Then we agreed that for both of us, even if we know something about something, we don't feel like we really get it unless we have a thorough understanding of how it works.

We talked about it more. I told her the 7% story. I asked her if she felt she lacked the capacity to understand English and writing, if her brain worked in some way that prevented her from understanding it. She thought about that for a second, and then said, no, she probably could learn it.

Which brought us to talking about how so much information is available now, and which brings me to a favorite poem by Christopher Smart, "A Song to David":

A Song to David

   Sweet is the dew that falls betimes,
And drops upon the leafy limes;
      Sweet Hermon's fragrant air:
Sweet is the lily's silver bell,
And sweet the wakeful tapers smell
      That watch for early pray'r.

   Sweet the young nurse with love intense,
Which smiles o'er sleeping innocence;
      Sweet when the lost arrive:
Sweet the musician's ardour beats,
While his vague mind's in quest of sweets,
      The choicest flow'rs to hive.

   Sweeter in all the strains of love,
The language of thy turtle dove,
      Pair'd to thy swelling chord;
Sweeter with ev'ry grace endu'd,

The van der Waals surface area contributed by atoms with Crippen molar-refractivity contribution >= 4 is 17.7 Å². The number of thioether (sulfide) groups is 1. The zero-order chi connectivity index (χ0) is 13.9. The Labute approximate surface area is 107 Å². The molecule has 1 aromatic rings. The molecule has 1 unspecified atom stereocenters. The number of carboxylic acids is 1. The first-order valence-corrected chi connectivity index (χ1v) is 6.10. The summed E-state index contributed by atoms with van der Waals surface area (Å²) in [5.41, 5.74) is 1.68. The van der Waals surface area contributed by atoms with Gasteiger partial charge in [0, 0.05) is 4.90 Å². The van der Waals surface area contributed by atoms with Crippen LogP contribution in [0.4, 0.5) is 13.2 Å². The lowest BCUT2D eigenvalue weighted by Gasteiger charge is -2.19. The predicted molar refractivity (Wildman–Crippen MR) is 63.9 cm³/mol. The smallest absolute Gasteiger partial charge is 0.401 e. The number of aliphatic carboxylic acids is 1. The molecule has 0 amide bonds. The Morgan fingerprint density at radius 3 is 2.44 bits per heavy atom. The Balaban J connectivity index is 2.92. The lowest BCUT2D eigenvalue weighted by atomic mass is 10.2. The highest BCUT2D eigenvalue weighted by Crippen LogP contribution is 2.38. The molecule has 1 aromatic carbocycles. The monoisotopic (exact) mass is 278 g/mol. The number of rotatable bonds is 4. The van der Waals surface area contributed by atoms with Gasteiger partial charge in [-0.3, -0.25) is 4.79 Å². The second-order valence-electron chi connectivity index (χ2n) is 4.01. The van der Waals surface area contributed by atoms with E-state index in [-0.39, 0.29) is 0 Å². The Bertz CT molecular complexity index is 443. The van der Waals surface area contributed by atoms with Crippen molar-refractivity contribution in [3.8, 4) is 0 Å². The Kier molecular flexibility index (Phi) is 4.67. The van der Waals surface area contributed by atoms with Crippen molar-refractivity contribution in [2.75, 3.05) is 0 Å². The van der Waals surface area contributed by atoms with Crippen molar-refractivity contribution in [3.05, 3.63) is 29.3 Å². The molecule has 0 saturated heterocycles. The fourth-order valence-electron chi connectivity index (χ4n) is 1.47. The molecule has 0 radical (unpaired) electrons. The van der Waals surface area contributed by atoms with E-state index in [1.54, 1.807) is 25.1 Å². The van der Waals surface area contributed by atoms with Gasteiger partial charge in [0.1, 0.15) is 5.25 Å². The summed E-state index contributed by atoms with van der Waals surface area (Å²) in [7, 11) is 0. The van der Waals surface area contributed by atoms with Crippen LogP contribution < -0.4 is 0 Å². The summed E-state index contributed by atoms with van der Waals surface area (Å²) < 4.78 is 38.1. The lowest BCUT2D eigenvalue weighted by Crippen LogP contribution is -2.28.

The glory of thy gratitude,
      Respir'd unto the Lord.

   Strong is the horse upon his speed;
Strong in pursuit the rapid glede,
      Which makes at once his game:
Strong the tall ostrich on the ground;
Strong thro' the turbulent profound
      Shoots xiphias to his aim.

   Strong is the lion—like a coal
His eye-ball—like a bastion's mole
      His chest against the foes:
Strong, the gier-eagle on his sail,
Strong against tide, th' enormous whale
      Emerges as he goes.

   But stronger still, in earth and air,
And in the sea, the man of pray'r;
      And far beneath the tide;
And in the seat to faith assign'd,
Where ask is have, where seek is find,
Where knock is open wide.

   Beauteous the fleet before the gale;
Beauteous the multitudes in mail,
      Rank'd arms and crested heads:
Beauteous the garden's umbrage mild,
Walk, water, meditated wild,
      And all the bloomy beds.

   Beauteous the moon full on the lawn;
And beauteous, when the veil's withdrawn,
      The virgin to her spouse:
Beauteous the temple deck'd and fill'd,
When to the heav'n of heav'ns they build
      Their heart-directed vows.

   Beauteous, yea beauteous more than these,
The shepherd king upon his knees,
      For his momentous trust;
With wish of infinite conceit,
For man, beast, mute, the small and great,
      And prostrate dust to dust.

   Precious the bounteous widow's mite;
And precious, for extreme delight,
      The largess from the churl:
Precious the ruby's blushing blaze,
And alba's blest imperial rays,
      And pure cerulean pearl.

   Precious the penitential tear;
And precious is the sigh sincere,
      Acceptable to God:
And precious are the winning flow'rs,
In gladsome Israel's feast of bow'rs,
      Bound on the hallow'd sod.

   More precious that diviner part
Of David, ev'n the Lord's own heart,
      Great, beautiful, and new:
In all things where it was intent,
In all extremes, in each event,